facts from the national geographic.. must try to do..
Tips For Greener Travel
Reducing your speed to 55 mph from 65 mph may increase your fuel efficiency by as much as 15 percent; cut it to 55 from 70, and you could get a 23 percent improvement.
To travel with a lighter footstep:
* Stay closer to home. The less you drive, the easier your trip is on the environment. Instead, take an alternative form of transportation, like a train or a bus.
* Increase your fuel efficiency on the road. Inflate your tires, and drive at a leisurely pace.
If your trip requires flying, or driving a long distance, rent a hybrid. Hertz recently started renting Toyota Prius at major metropolitan airports, and for inner city driving, check out car shares. Zipcar, available in bigger cities like New York, Chicago and Washington D.C., provides hybrids on a per-hour basis.
* Get to know the country through the window of a train. If you're really intent on taking a big vacation, consider splurging on an Amtrak North America Rail Pass ($999 peak/$709 off-peak; www.amtrak.com). The pass allows you to travel to over 900 cities in both the U.S. and Canada for 30 consecutive days.
Fight Global Warming: Eat Organic
Conventional farming depletes soil carbon, preventing the soil from absorbing carbon dioxide.
What Can You Do?
Buy organic! A bit like the carbon offsets of agriculture, organic farming not only consumes 37 percent less energy than conventional farming, but in one year, an acre of organic crop soil will pull up to 7,000 pounds of CO2 from the atmosphere, according to the Rodale Institute. That's more than half of the average vehicle's total emissions over the course of a year. So while the premiums we often pay for organic food can feel extravagant, the benefits are priceless.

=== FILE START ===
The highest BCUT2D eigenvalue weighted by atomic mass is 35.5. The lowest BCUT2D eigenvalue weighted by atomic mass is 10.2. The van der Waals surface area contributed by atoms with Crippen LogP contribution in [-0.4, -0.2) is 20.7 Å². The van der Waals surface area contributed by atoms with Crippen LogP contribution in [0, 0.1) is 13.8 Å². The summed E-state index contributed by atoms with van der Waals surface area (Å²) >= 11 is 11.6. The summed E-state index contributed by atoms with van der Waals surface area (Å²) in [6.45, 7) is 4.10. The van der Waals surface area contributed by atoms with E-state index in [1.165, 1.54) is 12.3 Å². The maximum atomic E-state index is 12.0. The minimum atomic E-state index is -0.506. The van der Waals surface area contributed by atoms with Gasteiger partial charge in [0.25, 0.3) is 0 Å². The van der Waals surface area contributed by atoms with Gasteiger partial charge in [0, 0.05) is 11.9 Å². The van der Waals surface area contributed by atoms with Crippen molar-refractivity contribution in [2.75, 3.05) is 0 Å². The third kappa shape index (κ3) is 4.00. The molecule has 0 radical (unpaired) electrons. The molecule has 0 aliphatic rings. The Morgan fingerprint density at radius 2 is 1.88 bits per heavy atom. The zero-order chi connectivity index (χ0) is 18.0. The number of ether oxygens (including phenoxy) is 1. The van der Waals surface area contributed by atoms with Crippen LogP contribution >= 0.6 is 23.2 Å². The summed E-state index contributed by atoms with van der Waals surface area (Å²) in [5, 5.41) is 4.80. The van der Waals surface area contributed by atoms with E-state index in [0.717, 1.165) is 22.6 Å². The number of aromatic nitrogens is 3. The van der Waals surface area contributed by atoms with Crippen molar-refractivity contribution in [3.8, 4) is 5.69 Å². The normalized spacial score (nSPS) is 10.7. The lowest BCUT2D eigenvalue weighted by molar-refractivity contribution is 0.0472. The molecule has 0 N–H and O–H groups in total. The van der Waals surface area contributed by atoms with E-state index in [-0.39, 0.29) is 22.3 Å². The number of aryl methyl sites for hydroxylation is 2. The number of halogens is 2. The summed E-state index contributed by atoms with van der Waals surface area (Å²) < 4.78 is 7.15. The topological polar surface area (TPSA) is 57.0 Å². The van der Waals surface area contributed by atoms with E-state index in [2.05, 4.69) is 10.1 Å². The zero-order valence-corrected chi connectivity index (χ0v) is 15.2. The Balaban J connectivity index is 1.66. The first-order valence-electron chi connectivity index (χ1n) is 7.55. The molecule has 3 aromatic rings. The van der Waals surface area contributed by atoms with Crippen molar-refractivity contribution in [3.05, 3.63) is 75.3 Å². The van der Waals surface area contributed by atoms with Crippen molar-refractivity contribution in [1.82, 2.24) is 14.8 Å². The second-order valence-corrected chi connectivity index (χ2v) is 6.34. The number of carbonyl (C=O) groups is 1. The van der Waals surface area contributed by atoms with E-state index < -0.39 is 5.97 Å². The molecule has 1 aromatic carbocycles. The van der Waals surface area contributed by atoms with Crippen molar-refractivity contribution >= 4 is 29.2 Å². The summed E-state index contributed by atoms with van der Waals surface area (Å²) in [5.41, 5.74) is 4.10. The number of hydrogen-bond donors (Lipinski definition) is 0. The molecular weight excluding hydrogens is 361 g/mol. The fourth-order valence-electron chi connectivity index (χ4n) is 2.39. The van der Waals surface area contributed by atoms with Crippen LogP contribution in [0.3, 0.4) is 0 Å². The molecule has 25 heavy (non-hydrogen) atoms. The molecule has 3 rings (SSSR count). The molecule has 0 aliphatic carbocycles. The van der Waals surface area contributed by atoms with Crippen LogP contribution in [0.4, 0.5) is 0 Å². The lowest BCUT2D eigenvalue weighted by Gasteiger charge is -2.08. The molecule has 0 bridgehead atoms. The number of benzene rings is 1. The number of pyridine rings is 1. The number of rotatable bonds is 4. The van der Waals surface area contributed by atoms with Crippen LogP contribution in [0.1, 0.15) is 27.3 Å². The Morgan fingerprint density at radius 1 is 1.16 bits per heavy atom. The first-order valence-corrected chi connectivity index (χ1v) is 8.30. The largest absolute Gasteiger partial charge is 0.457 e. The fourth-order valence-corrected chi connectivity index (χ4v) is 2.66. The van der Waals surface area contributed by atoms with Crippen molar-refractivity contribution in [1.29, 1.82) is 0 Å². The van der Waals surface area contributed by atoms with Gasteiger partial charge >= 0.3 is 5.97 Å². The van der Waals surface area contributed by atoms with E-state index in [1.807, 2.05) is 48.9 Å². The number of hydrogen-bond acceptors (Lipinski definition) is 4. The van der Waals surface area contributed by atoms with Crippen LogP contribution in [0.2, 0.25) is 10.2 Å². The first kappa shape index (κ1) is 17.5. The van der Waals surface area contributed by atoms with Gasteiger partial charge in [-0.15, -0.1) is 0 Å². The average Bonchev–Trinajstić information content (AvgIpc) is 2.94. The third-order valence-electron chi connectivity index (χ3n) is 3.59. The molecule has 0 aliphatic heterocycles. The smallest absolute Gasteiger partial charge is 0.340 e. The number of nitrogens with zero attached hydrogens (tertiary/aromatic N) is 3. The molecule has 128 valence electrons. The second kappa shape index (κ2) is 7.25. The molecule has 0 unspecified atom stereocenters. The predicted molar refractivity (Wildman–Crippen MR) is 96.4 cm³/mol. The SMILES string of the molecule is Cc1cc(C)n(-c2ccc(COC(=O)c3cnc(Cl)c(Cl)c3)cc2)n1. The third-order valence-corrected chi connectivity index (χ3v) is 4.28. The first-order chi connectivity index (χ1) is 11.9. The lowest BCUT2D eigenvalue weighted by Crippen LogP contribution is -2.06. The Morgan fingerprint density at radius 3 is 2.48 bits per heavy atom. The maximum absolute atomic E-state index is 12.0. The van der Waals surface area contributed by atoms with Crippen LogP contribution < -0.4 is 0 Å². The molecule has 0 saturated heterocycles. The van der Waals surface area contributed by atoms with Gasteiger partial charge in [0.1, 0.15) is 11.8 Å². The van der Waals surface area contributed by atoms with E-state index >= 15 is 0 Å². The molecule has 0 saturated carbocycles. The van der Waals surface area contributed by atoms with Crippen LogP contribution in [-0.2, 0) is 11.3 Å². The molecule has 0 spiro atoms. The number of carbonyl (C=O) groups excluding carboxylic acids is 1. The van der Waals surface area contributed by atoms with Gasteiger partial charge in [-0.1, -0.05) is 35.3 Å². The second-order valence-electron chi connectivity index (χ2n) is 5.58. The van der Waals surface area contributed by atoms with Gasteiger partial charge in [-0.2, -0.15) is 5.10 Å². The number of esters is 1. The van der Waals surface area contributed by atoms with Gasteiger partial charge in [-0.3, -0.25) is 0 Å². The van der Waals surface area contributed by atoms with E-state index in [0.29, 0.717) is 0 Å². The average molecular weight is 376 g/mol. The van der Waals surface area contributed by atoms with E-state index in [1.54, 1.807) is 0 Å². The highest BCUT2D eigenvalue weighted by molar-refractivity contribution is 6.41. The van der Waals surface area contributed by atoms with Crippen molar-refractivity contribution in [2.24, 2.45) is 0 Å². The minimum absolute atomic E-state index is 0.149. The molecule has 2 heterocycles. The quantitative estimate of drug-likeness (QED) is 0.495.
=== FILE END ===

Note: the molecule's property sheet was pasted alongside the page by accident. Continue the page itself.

How to Grow Clean Air
Indoor chemicals contribute to allergies, asthma, birth defects and learning disabilities in children.
What Can You Do?
While plants can't cure major indoor pollution problems on their own, they are an ideal antidote to the minor contamination introduced into our indoor environments through everyday household products and building materials. As few as 15 houseplants in an average-size home can offer a significant reduction in the number of indoor contaminants.
Here are some common indoor air contaminants and the plants that can help remove them:
* Formaldehyde: The Boston fern (Nephrolepi exalta "Bostoniensis"), Florist's mums (Chrysanthemum morifolium), the Gerbera daisy (Gerbera jamesonii) and the Dwarf date palm (Phoenix roebelenii) reduce indoor levels of formaldehyde, a contaminant present in particleboard, carpet backings, some grocery bags, facial tissues, paper towels and permanent-press clothing, and released by gas stoves.
* Toluene/Xylene: The Areca palm (Chrysalidocarpus lutescens), the Moth orchid (Phalenopsis) and the Dwarf date palm remove xylene and toluene, harmful volatile organic chemicals which can be emitted from gasoline, adhesives, ceiling tiles, computer screens, paints, inks used in photocopiers, stains and varnishes, and upholstery.
* Other hardworking and beautiful indoor plants include bamboo palm (Chamaedorea), Chinese evergreen (Aglaonema), English Ivy (Hedera helix), the indoor dracaenas (Dracaena "Janet Craig," D. marginata, D. massangeana and D. warnekii), and the snake plant or mother-in-law's tongue (Sansevieria trifasciata laurentii).
* When choosing houseplants, remember that many can be toxic if ingested, so be extra careful if you have young children or pets in your home. Staff at the local garden center should be able to advise you on nontoxic choices.
Up to 50 percent of the average household's energy consumption goes to heating and cooling the home.
What Can You Do?
Properly sealed windows can help insulate your home, reducing the energy consumed—and money spent—to maintain indoor air temperatures. Here are some ways to raise window efficiency:
* Seal all edges and cracks with caulk.
* Install weatherstripping in the frame.
* Hang curtains or drapes to limit heat gains in the summer and losses in the winter.
* In harsh climates, install storm windows, which help keep outdoor air from seeping in and indoor air from seeping out.